Crab is the first and smaller of two almost identical crab sculptures which Meadows made in 1952. It was cast in an edition of six bronzes. The larger sculpture is known as Jesus Crab, because the first cast was acquired by Jesus College, Cambridge. Meadows’s crab sculptures were inspired by his war-time service with the Royal Air Force on the Cocos Islands in the South Indian Ocean, where he observed the shapes and behaviour of crabs (see also Black Crab, 1951-2, Tate Gallery T03409).
Meadows’s preferred view of Crab is what he called the ‘back view’, since it gives the impression of ‘something scuttling away’ (this view is reproduced in Nairne and Serota 1981, p.3). The artist based its form on that of the Fiddler crab, which is roughly spherical and which runs along fast with both claws above its head, before disappearing into the sand. The expressively scored surface of the sculpture was inspired by visits Meadows made to the British Museum, where he saw tribal art from the South Pacific, such as wooden constructions of birds and other animals, painted white and marked with red.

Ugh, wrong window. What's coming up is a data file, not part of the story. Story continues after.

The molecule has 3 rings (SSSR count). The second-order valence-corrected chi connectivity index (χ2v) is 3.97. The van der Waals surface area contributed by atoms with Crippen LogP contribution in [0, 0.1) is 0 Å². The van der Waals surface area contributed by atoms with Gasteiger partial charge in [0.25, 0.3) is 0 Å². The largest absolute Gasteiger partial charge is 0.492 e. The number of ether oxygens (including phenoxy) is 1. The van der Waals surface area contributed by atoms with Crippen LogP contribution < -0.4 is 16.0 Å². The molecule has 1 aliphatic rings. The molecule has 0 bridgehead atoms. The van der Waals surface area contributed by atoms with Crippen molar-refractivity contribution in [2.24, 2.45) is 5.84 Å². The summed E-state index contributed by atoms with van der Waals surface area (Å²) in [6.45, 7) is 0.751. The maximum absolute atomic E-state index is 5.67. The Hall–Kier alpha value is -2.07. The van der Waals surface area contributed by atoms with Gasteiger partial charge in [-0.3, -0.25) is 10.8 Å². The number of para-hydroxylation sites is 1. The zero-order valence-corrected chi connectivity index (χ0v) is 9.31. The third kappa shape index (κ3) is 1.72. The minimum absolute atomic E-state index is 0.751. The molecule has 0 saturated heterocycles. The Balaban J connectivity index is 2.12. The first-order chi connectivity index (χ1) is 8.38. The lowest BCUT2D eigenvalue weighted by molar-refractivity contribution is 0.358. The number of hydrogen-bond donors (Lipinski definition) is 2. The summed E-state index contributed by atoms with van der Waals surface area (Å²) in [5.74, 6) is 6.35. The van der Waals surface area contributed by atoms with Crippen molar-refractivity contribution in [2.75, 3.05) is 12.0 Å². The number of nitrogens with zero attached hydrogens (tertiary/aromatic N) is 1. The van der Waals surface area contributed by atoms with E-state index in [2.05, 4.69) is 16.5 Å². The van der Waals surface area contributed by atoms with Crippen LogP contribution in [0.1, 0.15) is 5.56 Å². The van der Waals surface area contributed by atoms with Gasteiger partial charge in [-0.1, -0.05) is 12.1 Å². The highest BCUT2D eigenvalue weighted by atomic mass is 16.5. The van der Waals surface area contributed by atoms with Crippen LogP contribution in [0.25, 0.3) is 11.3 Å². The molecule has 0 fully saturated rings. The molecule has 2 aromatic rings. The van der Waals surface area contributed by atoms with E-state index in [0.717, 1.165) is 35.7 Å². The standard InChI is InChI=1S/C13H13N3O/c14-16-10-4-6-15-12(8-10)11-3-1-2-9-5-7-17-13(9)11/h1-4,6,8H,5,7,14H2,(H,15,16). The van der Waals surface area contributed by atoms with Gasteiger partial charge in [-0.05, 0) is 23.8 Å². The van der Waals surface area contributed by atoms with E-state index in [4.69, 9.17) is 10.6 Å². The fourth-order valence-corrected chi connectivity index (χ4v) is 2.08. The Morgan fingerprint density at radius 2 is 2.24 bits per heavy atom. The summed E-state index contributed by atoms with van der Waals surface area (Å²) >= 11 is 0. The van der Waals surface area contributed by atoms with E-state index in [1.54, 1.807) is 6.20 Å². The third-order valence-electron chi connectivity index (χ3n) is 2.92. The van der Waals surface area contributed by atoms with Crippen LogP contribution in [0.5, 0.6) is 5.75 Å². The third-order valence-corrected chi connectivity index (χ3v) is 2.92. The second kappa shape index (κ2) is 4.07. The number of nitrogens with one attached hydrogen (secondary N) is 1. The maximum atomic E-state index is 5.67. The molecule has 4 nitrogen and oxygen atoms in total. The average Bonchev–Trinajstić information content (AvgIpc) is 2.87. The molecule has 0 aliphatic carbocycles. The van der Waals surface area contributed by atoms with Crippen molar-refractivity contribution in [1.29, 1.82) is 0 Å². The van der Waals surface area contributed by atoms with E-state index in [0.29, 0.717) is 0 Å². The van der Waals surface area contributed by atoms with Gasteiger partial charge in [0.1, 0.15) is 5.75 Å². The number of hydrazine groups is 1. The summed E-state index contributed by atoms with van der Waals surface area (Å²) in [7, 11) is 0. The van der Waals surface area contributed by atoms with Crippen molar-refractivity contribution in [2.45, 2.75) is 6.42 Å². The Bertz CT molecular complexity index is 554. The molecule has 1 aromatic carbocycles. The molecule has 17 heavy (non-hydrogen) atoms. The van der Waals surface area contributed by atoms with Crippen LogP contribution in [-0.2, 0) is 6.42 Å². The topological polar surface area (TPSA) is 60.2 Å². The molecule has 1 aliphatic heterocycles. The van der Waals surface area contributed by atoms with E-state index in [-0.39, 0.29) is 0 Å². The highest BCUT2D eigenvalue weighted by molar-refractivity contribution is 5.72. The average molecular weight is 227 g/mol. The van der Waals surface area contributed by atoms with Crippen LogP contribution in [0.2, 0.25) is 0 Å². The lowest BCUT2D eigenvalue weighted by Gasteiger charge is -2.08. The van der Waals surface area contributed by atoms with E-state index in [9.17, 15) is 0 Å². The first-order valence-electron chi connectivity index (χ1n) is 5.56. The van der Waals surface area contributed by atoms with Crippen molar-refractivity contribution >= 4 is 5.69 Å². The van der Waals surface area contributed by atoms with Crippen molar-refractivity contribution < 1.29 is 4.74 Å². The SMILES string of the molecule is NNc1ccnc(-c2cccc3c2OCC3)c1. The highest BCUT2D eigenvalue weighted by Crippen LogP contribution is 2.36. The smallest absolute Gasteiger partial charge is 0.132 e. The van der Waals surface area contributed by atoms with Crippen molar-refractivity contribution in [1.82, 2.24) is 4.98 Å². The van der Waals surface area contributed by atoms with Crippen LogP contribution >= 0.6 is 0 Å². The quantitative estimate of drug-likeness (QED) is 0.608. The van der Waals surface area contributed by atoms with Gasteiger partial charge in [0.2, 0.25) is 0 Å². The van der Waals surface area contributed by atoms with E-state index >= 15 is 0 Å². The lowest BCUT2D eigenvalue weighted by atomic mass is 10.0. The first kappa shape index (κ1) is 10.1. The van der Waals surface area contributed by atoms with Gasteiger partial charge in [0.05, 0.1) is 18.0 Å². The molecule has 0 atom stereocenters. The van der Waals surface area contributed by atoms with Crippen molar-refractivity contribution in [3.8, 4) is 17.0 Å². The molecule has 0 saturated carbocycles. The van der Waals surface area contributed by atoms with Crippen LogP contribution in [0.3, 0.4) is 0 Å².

Crab was cast by the lost wax process at Fiorini’s foundry in the King’s Road, London.
W.J. Strachan, ‘The Sculptor and his Drawings 2. Bernard Meadows’, Connoisseur, vol.185, no.76, April 1974, pp.288-93
Sandy Nairne and Nicholas Serota (eds.), British Sculpture in the 20th Century. Part 2: Symbol and Imagination 1951-1980, exhibition catalogue, Whitechapel Art Gallery, London 1981, p.3, reproduced (unspecified cast)
The Tate Gallery 1984-86: Illustrated Catalogue of Acquisitions, London 1988, pp.530-1, reproduced
Acquisition: Transferred from the Victoria & Albert Museum 1983
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